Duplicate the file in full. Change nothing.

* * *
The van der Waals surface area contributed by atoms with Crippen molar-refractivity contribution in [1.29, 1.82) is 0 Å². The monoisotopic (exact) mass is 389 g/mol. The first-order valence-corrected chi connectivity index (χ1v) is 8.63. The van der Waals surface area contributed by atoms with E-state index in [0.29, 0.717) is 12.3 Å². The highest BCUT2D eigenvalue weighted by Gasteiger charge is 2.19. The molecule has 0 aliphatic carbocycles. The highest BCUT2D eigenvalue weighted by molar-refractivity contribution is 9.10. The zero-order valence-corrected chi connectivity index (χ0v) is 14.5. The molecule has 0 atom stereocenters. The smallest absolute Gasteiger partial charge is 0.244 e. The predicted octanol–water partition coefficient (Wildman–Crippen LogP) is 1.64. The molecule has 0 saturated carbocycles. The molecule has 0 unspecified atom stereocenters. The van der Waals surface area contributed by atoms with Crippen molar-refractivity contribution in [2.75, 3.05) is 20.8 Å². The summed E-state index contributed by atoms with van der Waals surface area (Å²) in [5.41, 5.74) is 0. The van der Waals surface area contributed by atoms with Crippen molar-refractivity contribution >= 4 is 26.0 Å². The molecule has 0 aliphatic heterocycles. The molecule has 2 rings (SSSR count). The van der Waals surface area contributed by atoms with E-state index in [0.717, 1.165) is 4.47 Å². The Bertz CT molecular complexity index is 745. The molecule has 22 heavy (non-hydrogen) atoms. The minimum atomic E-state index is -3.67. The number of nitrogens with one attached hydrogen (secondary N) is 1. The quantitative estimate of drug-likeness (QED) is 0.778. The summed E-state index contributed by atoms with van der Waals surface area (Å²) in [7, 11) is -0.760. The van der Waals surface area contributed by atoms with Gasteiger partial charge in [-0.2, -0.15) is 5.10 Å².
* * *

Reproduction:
The van der Waals surface area contributed by atoms with Crippen molar-refractivity contribution in [1.29, 1.82) is 0 Å². The monoisotopic (exact) mass is 389 g/mol. The first-order valence-corrected chi connectivity index (χ1v) is 8.63. The van der Waals surface area contributed by atoms with E-state index in [0.29, 0.717) is 12.3 Å². The highest BCUT2D eigenvalue weighted by Gasteiger charge is 2.19. The molecule has 0 aliphatic carbocycles. The highest BCUT2D eigenvalue weighted by molar-refractivity contribution is 9.10. The zero-order valence-corrected chi connectivity index (χ0v) is 14.5. The molecule has 0 atom stereocenters. The smallest absolute Gasteiger partial charge is 0.244 e. The predicted octanol–water partition coefficient (Wildman–Crippen LogP) is 1.64. The molecule has 0 saturated carbocycles. The molecule has 0 unspecified atom stereocenters. The van der Waals surface area contributed by atoms with Crippen molar-refractivity contribution in [2.75, 3.05) is 20.8 Å². The summed E-state index contributed by atoms with van der Waals surface area (Å²) in [5.41, 5.74) is 0. The van der Waals surface area contributed by atoms with Crippen molar-refractivity contribution >= 4 is 26.0 Å². The molecule has 0 aliphatic heterocycles. The molecule has 2 rings (SSSR count). The van der Waals surface area contributed by atoms with E-state index in [0.717, 1.165) is 4.47 Å². The Bertz CT molecular complexity index is 745. The molecule has 22 heavy (non-hydrogen) atoms. The minimum atomic E-state index is -3.67. The number of nitrogens with one attached hydrogen (secondary N) is 1. The quantitative estimate of drug-likeness (QED) is 0.778. The summed E-state index contributed by atoms with van der Waals surface area (Å²) in [7, 11) is -0.760. The van der Waals surface area contributed by atoms with Gasteiger partial charge in [-0.2, -0.15) is 5.10 Å².